China, Zimbabwe and Iran all come to mind in discussions about press freedom - not Germany. But Michael Konken, chairman of journalists' union DJV explains why journalism in Germany is endangered.
European journalists don't fear for their lives, but can be gagged by publishers
DW: The DJV has recently made waves with a series of films concerning threats to journalism. Was there any particular reason for the films?
Michael Konken: The film series is one way we're drawing attention to the situation journalism is facing. In the coming year, we'll be holding a number of events aimed at informing the public that journalism is under a lot of pressure right now.
We need journalism in a democracy; it has to provide quality and be appreciated. Over the past few years, we've noticed that this appreciation has ebbed, particularly in the eyes of publishers and perhaps also the public.
The first film in the series shows a journalist who begins typing a sentence on a typewriter with the words "The government..." Then, as he's typing, he is shot. It's a drastic scene that probably has more to do with journalists in countries other than Germany.
The video exaggerates a bit, of course. But the problem is that many journalists these days cannot be as critical as they would like to be. We don't have to look far: In Hungary, for example, there's now a media law that limits freelance journalists.
But there are problems with journalism in Italy, France and Germany, too. We don't always have to look to China or Russia and point the finger at them and say, "There's no freedom of the press." There are problems here, too.
What about the situation in Germany worries you the most?
Konken says he is concerned about data issues and protecting sources
We're most worried by the fact that there are plans to store more personal data, so that it can be determined later whether an informant had leaked details to the press. This effectively violates informant protection.
We're also concerned about searches conducted in editorial offices, which have happened in the past, and about dealings between publishers and editors. It happens now and again that publishers put pressure on their editors not to publish certain articles that might drive advertisers away.
These are the main problems we have. So you can see that, even in Germany, press freedom has to be constantly protected and fought for.
You said you think that journalism is being valued less and less. How did you reach this opinion?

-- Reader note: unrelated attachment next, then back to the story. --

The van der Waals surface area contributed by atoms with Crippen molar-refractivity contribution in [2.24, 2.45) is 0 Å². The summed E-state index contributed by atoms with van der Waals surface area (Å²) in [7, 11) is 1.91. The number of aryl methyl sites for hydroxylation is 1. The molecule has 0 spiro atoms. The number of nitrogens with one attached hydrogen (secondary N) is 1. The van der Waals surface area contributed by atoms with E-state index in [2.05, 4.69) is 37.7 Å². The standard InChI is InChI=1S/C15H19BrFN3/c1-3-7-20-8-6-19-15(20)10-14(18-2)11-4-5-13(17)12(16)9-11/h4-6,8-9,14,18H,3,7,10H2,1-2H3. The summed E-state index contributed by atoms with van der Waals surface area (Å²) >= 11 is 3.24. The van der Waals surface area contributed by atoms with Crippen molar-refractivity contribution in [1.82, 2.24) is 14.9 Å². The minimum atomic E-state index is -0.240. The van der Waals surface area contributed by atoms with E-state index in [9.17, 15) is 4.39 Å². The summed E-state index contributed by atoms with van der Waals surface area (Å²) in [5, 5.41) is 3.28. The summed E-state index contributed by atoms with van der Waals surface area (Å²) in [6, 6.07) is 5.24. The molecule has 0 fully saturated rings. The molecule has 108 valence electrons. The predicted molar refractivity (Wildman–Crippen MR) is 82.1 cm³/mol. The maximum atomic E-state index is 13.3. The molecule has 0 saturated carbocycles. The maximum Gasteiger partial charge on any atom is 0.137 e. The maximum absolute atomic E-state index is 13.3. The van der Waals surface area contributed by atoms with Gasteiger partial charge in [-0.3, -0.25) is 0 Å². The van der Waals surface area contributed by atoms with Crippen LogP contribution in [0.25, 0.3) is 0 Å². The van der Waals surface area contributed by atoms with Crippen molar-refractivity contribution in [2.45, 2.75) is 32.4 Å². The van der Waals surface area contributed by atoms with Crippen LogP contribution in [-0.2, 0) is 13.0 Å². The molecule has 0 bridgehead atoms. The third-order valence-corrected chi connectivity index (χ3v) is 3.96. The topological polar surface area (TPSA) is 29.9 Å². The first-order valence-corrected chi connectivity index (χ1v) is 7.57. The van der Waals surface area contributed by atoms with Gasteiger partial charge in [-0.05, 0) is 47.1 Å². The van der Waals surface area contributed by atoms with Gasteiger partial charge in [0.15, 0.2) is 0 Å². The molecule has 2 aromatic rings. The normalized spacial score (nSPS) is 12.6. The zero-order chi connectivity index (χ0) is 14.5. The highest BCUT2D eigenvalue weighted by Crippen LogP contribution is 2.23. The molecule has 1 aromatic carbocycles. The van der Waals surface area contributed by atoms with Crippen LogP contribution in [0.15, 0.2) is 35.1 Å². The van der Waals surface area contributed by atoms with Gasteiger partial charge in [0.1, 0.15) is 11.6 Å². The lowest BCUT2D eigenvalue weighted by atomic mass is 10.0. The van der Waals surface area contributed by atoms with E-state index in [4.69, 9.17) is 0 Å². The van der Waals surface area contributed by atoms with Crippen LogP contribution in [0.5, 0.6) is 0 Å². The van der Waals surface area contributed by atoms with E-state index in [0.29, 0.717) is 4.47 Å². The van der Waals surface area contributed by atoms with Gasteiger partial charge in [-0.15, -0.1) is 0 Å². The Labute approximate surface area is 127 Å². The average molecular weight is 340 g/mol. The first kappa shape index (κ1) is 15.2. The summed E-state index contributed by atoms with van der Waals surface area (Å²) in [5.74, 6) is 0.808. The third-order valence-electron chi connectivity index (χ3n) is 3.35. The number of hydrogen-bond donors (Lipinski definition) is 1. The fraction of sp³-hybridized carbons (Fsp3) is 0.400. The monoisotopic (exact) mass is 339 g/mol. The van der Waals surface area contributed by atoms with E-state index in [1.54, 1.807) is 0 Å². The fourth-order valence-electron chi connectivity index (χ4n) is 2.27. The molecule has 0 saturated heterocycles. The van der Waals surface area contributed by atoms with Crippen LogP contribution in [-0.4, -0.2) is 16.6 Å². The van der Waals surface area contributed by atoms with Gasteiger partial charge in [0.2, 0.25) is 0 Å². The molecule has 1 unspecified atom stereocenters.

We can observe that more and more jobs have been cut in editorial departments in recent years. The newspaper Westdeutsche Allgemeine Zeitung, for example, dismissed 300 of its 800 journalists just over a year ago.
We see that journalists are being paid less and the compensation rules that had been agreed with the publishers aren't being adhered to; instead, journalists are fobbed with cheap fees. Young journalists are being paid less and less to start off with, so no good, skilled journalists are going to take the jobs.
The value of journalism will continue to decrease in the next few years. I fear the worse, actually - that journalism one day becomes something that anyone can just do on the side. That doesn't line up with press freedom in Germany, with quality reporting, or even with a functioning democracy.
Do you see the media organizations as the responsible party when you say that journalism is so important to a functioning democracy? Or are politics also responsible?
Of course politics are also responsible, because that's where the value of journalism hasn't yet been recognized. Politicians tend to get upset when journalists report critically on them. Their ability to take criticism has fallen in recent years. Journalists are often just seen as the bad guy and it's best when they can be convinced to write a positive report.
But of course the publishers - who interfere with the inner press freedom and make editorial demands - are also responsible.
There are a lot of issues that come together. But, ultimately, it's the politicians who are called upon to do something to ensure press freedom.
Interview: Aya Bach / kjb
Editor: Sean Sinico